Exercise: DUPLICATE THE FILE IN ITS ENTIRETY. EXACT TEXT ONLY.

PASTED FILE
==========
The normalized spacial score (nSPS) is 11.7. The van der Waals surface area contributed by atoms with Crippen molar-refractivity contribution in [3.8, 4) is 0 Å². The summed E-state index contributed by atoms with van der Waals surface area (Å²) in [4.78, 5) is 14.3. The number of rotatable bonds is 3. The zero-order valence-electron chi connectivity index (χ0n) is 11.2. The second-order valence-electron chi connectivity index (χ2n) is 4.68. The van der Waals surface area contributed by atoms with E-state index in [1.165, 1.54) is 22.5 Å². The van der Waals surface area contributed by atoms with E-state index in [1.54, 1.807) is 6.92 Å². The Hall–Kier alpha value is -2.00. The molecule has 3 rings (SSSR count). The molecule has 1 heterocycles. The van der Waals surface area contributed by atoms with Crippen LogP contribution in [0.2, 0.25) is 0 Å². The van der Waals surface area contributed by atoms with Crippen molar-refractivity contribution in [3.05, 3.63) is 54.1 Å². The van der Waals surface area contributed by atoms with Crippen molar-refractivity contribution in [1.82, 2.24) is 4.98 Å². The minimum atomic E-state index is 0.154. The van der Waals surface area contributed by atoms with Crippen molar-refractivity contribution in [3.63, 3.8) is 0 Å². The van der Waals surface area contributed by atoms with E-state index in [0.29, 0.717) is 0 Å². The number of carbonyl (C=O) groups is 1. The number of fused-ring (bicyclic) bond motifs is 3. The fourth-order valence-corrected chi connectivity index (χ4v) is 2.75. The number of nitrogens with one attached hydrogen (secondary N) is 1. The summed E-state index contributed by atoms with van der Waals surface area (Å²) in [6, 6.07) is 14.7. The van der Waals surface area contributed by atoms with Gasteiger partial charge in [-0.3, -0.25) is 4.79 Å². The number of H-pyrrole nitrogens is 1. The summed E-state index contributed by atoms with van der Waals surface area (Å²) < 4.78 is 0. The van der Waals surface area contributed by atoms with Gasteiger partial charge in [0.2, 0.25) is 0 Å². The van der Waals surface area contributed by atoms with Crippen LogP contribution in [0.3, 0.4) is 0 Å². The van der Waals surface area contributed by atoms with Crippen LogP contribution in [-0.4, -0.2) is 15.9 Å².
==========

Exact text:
The normalized spacial score (nSPS) is 11.7. The van der Waals surface area contributed by atoms with Crippen molar-refractivity contribution in [3.8, 4) is 0 Å². The summed E-state index contributed by atoms with van der Waals surface area (Å²) in [4.78, 5) is 14.3. The number of rotatable bonds is 3. The zero-order valence-electron chi connectivity index (χ0n) is 11.2. The second-order valence-electron chi connectivity index (χ2n) is 4.68. The van der Waals surface area contributed by atoms with E-state index in [1.165, 1.54) is 22.5 Å². The van der Waals surface area contributed by atoms with E-state index in [1.54, 1.807) is 6.92 Å². The Hall–Kier alpha value is -2.00. The molecule has 3 rings (SSSR count). The molecule has 1 heterocycles. The van der Waals surface area contributed by atoms with Crippen LogP contribution in [0.2, 0.25) is 0 Å². The van der Waals surface area contributed by atoms with Crippen molar-refractivity contribution in [3.05, 3.63) is 54.1 Å². The van der Waals surface area contributed by atoms with Crippen molar-refractivity contribution in [1.82, 2.24) is 4.98 Å². The minimum atomic E-state index is 0.154. The van der Waals surface area contributed by atoms with Crippen molar-refractivity contribution in [3.63, 3.8) is 0 Å². The van der Waals surface area contributed by atoms with E-state index in [0.29, 0.717) is 0 Å². The number of carbonyl (C=O) groups is 1. The number of fused-ring (bicyclic) bond motifs is 3. The fourth-order valence-corrected chi connectivity index (χ4v) is 2.75. The number of nitrogens with one attached hydrogen (secondary N) is 1. The summed E-state index contributed by atoms with van der Waals surface area (Å²) in [6, 6.07) is 14.7. The van der Waals surface area contributed by atoms with Gasteiger partial charge in [-0.3, -0.25) is 4.79 Å². The number of H-pyrrole nitrogens is 1. The summed E-state index contributed by atoms with van der Waals surface area (Å²) < 4.78 is 0. The van der Waals surface area contributed by atoms with Gasteiger partial charge in [0.2, 0.25) is 0 Å². The van der Waals surface area contributed by atoms with Crippen LogP contribution in [0.3, 0.4) is 0 Å². The van der Waals surface area contributed by atoms with Crippen LogP contribution in [-0.4, -0.2) is 15.9 Å².